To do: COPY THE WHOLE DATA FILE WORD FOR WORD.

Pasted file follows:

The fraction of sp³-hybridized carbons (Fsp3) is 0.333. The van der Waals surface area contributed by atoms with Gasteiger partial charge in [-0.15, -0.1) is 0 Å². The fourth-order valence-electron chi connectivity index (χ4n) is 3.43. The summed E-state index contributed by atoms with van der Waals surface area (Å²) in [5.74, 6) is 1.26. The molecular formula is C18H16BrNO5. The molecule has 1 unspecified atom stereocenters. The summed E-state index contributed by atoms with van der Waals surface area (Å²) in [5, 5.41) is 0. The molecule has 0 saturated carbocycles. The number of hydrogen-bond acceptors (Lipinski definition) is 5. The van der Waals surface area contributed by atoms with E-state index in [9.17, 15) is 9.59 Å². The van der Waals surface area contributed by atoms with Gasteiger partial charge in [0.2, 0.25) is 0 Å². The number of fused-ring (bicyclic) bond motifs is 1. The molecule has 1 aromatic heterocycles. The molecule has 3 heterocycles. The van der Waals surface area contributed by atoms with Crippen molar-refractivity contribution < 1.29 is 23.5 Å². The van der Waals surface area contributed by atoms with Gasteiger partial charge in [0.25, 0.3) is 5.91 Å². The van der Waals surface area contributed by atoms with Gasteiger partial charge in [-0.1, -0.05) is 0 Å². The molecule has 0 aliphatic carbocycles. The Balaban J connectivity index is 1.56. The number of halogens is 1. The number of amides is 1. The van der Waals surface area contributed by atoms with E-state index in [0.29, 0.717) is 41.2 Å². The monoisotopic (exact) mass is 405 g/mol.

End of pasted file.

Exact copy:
The fraction of sp³-hybridized carbons (Fsp3) is 0.333. The van der Waals surface area contributed by atoms with Gasteiger partial charge in [-0.15, -0.1) is 0 Å². The fourth-order valence-electron chi connectivity index (χ4n) is 3.43. The summed E-state index contributed by atoms with van der Waals surface area (Å²) in [5.74, 6) is 1.26. The molecular formula is C18H16BrNO5. The molecule has 1 unspecified atom stereocenters. The summed E-state index contributed by atoms with van der Waals surface area (Å²) in [5, 5.41) is 0. The molecule has 0 saturated carbocycles. The number of hydrogen-bond acceptors (Lipinski definition) is 5. The van der Waals surface area contributed by atoms with E-state index in [9.17, 15) is 9.59 Å². The van der Waals surface area contributed by atoms with Gasteiger partial charge in [0.2, 0.25) is 0 Å². The number of fused-ring (bicyclic) bond motifs is 1. The molecule has 1 aromatic heterocycles. The molecule has 3 heterocycles. The van der Waals surface area contributed by atoms with Crippen molar-refractivity contribution < 1.29 is 23.5 Å². The van der Waals surface area contributed by atoms with Gasteiger partial charge in [0.25, 0.3) is 5.91 Å². The van der Waals surface area contributed by atoms with Gasteiger partial charge in [-0.1, -0.05) is 0 Å². The molecule has 0 aliphatic carbocycles. The Balaban J connectivity index is 1.56. The number of halogens is 1. The number of amides is 1. The van der Waals surface area contributed by atoms with E-state index in [0.29, 0.717) is 41.2 Å². The monoisotopic (exact) mass is 405 g/mol.